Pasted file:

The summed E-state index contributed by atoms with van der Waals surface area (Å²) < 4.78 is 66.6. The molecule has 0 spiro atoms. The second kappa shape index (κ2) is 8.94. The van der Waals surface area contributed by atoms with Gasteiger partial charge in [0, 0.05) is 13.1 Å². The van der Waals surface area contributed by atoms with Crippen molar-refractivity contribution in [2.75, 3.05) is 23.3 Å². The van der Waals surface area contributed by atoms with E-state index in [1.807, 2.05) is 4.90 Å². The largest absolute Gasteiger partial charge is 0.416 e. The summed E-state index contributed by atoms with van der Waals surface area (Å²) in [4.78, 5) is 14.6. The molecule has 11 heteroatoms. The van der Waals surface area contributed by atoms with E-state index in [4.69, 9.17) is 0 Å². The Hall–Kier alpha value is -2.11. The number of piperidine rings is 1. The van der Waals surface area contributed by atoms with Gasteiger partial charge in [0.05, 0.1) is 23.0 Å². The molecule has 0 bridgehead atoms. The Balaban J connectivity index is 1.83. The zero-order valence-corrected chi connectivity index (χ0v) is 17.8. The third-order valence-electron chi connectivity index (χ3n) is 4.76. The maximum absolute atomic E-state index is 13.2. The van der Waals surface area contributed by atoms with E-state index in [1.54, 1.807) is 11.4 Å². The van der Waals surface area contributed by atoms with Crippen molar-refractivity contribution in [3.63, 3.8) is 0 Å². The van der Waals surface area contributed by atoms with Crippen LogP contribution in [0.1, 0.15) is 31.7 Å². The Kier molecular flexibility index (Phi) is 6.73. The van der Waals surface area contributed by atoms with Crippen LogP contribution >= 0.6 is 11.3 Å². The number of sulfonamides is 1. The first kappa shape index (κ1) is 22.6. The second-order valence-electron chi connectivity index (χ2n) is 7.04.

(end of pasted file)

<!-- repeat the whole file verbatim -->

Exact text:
The summed E-state index contributed by atoms with van der Waals surface area (Å²) < 4.78 is 66.6. The molecule has 0 spiro atoms. The second kappa shape index (κ2) is 8.94. The van der Waals surface area contributed by atoms with Gasteiger partial charge in [0, 0.05) is 13.1 Å². The van der Waals surface area contributed by atoms with Crippen molar-refractivity contribution in [2.75, 3.05) is 23.3 Å². The van der Waals surface area contributed by atoms with E-state index in [1.807, 2.05) is 4.90 Å². The largest absolute Gasteiger partial charge is 0.416 e. The summed E-state index contributed by atoms with van der Waals surface area (Å²) in [4.78, 5) is 14.6. The molecule has 11 heteroatoms. The van der Waals surface area contributed by atoms with E-state index in [4.69, 9.17) is 0 Å². The Hall–Kier alpha value is -2.11. The number of piperidine rings is 1. The van der Waals surface area contributed by atoms with Gasteiger partial charge in [0.05, 0.1) is 23.0 Å². The molecule has 0 bridgehead atoms. The Balaban J connectivity index is 1.83. The zero-order valence-corrected chi connectivity index (χ0v) is 17.8. The third-order valence-electron chi connectivity index (χ3n) is 4.76. The maximum absolute atomic E-state index is 13.2. The van der Waals surface area contributed by atoms with E-state index in [1.54, 1.807) is 11.4 Å². The van der Waals surface area contributed by atoms with Crippen molar-refractivity contribution in [3.63, 3.8) is 0 Å². The van der Waals surface area contributed by atoms with Crippen LogP contribution in [0.1, 0.15) is 31.7 Å². The Kier molecular flexibility index (Phi) is 6.73. The van der Waals surface area contributed by atoms with Crippen LogP contribution >= 0.6 is 11.3 Å². The number of sulfonamides is 1. The first kappa shape index (κ1) is 22.6. The second-order valence-electron chi connectivity index (χ2n) is 7.04.